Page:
where HttpContext is an object that contains methods to access HttpServletRequest, HttpServletResponse, Session, ServletContext, and a few other interesting tidbits. The IsReusable property is just whether or not instances of this thing can be pooled, something which the Servlet API defines on its own terms; I suppose you could see returning false from this property as the equivalent of implementing SingleThreadModel. Sort of.)

All of this isn’t to say that the Servlet API isn’t useful or interesting, but simply to say that we pretty much silently rolled with the fact that it was a procedural space, and adjusted our use of the object-oriented approaches accordingly.

Enter EJB. And MTS/COM+, for that matter. Web services guys, listen up–you’re likely headed down the same path if you’re not careful. Ditto for anybody contemplating Indigo.

EJB and MTS/COM+, unfortunately, were perceived to be object frameworks that required a usage model that followed the object tenets. And in each case, as time went on, patterns emerged that sought to debunk that idea and show that taking a strict object interpretation was doomed to failure. Effective COM and Transactional COM+ led the charge here in the MTS/COM+ environment. I hope I did the same with Effective Enterprise Java, but others came before me (in a much less "effective" style, of course 😉 ) saying much the same thing. And before us all came Deutsch’s "Fallacies of Distributed Computing" and Waldo and Wollrath’s "A Note on Distributed Computing" as basic foundation for the later works. (Hint: if you want to make a name for yourself, write an "Effective Web Services" book and say pretty much the same thing. You’ll be hailed as a hero.)

Herein lies my concern: Spring, as well as the other POJO-based containers, tend to lead developers back to an "objects-first" approach, and that tends to encourage object-oriented behavior, such as fine-grained methods, small-scale classes, inheritance, polymorphism, and so on. While I won’t go so far as to say that such things *can’t* be done in a Spring container, my worry is that developers will seek to do it both within the container (which I couldn’t care about in the least) as well as across container instances, which has Badly-Ending Story written all over it, as developers make the same mistakes that the CORBA crowd made, which is the same mistakes that the DCOM crowd made, the same mistakes the RMI crowd made, the same mistakes the OSF RPC crowd made, and so on.

Eventually, some day, we as an industry will recognize the truth of the statement "There is no such thing as a good distributed object model", but until that day, we have to remain on our guard against technologies that will–either by intent or by accident–lead us down that dark and stormy path. And thus the virulence of my reaction to Floyd’s comment; by characterizing EJB as a distributed object framework, even just to say that this was how it was perceived, reinforces that perception and puts us back in the danger seat all over again. So Floyd, maybe you weren’t wrong, per se, but you walked into an area in which those of us who’ve had to try and rescue EJB projects from themselves are a little sensitive, perhaps overly so.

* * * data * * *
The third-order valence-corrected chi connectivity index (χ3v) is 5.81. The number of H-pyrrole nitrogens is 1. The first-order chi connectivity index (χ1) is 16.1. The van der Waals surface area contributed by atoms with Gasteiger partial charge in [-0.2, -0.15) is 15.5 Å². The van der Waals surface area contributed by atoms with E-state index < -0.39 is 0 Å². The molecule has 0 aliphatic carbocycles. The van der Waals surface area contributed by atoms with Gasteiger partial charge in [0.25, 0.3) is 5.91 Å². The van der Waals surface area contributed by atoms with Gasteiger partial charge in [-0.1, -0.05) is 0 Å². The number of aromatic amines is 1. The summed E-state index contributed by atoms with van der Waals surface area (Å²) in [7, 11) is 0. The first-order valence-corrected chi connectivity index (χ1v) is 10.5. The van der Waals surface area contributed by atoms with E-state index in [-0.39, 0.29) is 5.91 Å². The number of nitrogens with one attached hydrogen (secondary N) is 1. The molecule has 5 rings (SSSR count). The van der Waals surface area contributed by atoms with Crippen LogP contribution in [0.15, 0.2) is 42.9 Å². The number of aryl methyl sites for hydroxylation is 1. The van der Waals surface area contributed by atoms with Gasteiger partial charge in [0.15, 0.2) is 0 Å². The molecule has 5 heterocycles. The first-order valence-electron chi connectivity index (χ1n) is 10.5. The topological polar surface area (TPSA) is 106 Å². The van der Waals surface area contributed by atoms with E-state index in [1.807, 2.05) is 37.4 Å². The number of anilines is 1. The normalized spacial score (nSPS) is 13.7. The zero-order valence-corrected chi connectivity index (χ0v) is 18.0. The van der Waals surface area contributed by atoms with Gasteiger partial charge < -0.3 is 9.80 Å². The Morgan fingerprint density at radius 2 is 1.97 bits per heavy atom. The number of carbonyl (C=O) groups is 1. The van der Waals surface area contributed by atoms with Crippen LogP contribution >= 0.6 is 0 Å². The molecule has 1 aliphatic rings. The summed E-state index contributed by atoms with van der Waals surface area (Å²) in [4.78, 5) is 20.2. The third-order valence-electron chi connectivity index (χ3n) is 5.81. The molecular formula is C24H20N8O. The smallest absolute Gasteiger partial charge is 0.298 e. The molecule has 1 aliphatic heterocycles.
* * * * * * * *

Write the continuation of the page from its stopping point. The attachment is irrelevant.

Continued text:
Where Floyd and I do still disagree, however, is in this bit (him quoting me first):

        The hard choice is to realize that EJB’s "heavyweight" or "lightweight" factor isn’t in the API at all, but in the implementation of that API. And frankly, the big vendors have ALWAYS competed, at least with one another, on their "transparent middleware" services. That story doesn’t change.

    As mentioned before, I think the implementation is also a factor, but the entire light weight container / Dependency Injection / POJO "movement" directly contradicts the point that the weight of the API isn’t a factor "at all".

Au contraire. Just as JNDI is lookup via explicit method call, Dependency Injection is lookup via implicit method call (we’ve just reversed the direction)–effectively the same thing, just changing the API, reversing the direction of the invocation. The Spring interfaces that are available for implementation (for lifecycle control, etc) are pretty much equivalent to the EJB interfaces, it’s just that Spring makes them optional where EJB required them (admittedly an error in design). Spring’s major innovation wasn’t the POJO-based design model, or even the Dependency Injection approach, but in the lightweightness of the container. Think about it this way: would Spring developers be so excited about Spring if they had to run it as an external process, a la WebSphere or WebLogic? My casual anecdotal experience suggests no, thus leading me to believe that the API isn’t the major issue here. (Is implementing the SessionBean or MessageDrivenBean interface really THAT costly? If you truly dislike having to implement the methods you don’t care about, write a GenericSessionBean class that does the same thing the GenericServlet class does–provide common-sense NOP defaults. Message-Driven Beans are even simpler, and probably don’t even need a GenericMDB class, but your mileage may vary here.)

Floyd and I will probably disagree on Spring’s contributions, and this wouldn’t be the first time he and I have disagreed, nor would it be the first time I’ve clashed with people on the subject of Spring. Bruce Tate and I have had this discussion on a number of occasions, as have Justin Gehtland and Mark Richards (at the most recent NFJS show, in Des Moines). My point isn’t that Spring isn’t useful–far from it, I find Spring to be entirely useful–but that the efficacy of the tool is in its in-process nature, not its API. To more deeply understand this point, I strongly suggest anybody in the Java space play with COM+, which offers both an in-proc and out-of-proc model (known as "Library" and "Server" applications, respectively) as well as an annotation-based configuration scheme that will likely be similar to how EJB 3 works. (COM+ Queued Components are a bit like MDBs, and in this case, I prefer the EJB approach, but that’s neither here nor there.)

Oh, and by the way: welcome to the blogosphere, Floyd. 🙂